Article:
The Villanova Digital Library recently added a title that had not been previously digitized elsewhere: a 1914 edition of Divry’s vest-pocket English-Greek and Greek-English dictionary, published in New York by Demosthenes Constantopoulos Divry (1877-1927). An introductory letter, written in the formal “katharevousa” form of Greek prevalent in writings of the time, describes the book as “a necessary and trustworthy advisor to the Greek in America.” To that end, the dictionary includes not only translations from English to Greek and vice versa, but also useful appendices on irregular English verbs, major holidays, units of measurement, currency exchange rates, epistolary conventions, USPS mailing conventions, and more.
It is evident that the book was heavily used by a previous owner, likely the “Andreas” mentioned in an inscription on the rear pastedown. As other inscriptions on the front pastedown and elsewhere indicate, a reader added words that were not already present in the dictionary. Moreover, the US map listed on the table of contents was seemingly torn out by a reader who presumably found it useful. It is uncertain whether the book was primarily used by a Greek immigrant adjusting to American society or a student of English in Greece. Inscriptions on the rear pastedown mention two streets located at the heart of Athens: Ermou and Papagianni. Ermou cuts through the Monastiraki neighborhood, which is adjacent to historic sites like Hadrian’s Library, the Stoa of Attalos, and the Acropolis of Athens. Monastiraki is known for its flea markets and shops that sell historical materials; Divry’s 1914 dictionary was found in one of these shops.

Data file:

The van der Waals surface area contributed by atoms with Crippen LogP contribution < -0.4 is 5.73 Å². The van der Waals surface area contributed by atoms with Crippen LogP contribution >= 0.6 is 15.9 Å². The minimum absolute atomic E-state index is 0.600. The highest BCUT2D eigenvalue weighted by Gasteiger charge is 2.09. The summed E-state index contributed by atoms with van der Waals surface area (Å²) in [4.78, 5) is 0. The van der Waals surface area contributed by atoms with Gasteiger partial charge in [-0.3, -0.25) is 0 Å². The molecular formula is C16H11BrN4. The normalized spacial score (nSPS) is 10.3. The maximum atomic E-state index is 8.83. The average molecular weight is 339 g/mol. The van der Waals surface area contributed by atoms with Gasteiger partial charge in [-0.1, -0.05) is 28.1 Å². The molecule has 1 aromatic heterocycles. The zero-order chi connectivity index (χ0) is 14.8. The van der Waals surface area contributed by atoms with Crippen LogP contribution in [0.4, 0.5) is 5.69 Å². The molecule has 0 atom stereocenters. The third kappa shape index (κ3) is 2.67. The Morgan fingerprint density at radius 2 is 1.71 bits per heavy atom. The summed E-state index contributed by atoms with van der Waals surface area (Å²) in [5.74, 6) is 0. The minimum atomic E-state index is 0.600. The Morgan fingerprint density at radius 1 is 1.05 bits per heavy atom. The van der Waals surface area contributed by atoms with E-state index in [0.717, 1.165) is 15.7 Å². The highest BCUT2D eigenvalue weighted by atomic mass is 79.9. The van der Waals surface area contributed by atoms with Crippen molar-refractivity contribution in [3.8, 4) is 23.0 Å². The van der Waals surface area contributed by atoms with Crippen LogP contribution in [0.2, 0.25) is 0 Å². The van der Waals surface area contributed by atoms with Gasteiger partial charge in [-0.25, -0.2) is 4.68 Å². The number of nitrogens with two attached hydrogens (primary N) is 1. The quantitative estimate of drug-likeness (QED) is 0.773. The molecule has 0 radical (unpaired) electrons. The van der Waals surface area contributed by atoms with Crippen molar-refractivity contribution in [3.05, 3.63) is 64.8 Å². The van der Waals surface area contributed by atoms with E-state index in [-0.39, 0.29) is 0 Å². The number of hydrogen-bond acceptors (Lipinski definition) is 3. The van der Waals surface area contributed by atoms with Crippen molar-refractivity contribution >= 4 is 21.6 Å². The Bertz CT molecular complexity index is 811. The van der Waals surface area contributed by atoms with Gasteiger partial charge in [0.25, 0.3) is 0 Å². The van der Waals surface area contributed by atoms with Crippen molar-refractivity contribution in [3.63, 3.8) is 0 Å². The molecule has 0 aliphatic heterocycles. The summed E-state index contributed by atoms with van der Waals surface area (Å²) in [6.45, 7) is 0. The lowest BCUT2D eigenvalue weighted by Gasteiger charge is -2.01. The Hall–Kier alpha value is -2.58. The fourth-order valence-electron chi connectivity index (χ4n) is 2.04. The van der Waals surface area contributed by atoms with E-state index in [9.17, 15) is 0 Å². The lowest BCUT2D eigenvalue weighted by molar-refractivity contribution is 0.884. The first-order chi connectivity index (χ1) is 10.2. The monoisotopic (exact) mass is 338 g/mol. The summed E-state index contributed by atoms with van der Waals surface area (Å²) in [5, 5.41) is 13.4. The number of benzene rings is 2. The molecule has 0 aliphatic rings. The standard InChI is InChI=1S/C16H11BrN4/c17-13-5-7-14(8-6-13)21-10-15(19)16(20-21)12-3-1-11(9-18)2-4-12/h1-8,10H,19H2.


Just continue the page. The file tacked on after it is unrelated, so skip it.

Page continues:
The Villanova Digital Library preserves and offers access to rare materials that shed light on human experiences during various periods of history, such as Divry’s 1914 dictionary. The book joins the growing number of titles on the Digital Library that relate to modern Greek history, like the recently digitized early-twentieth-century souvenir album with photographs of Corfu.
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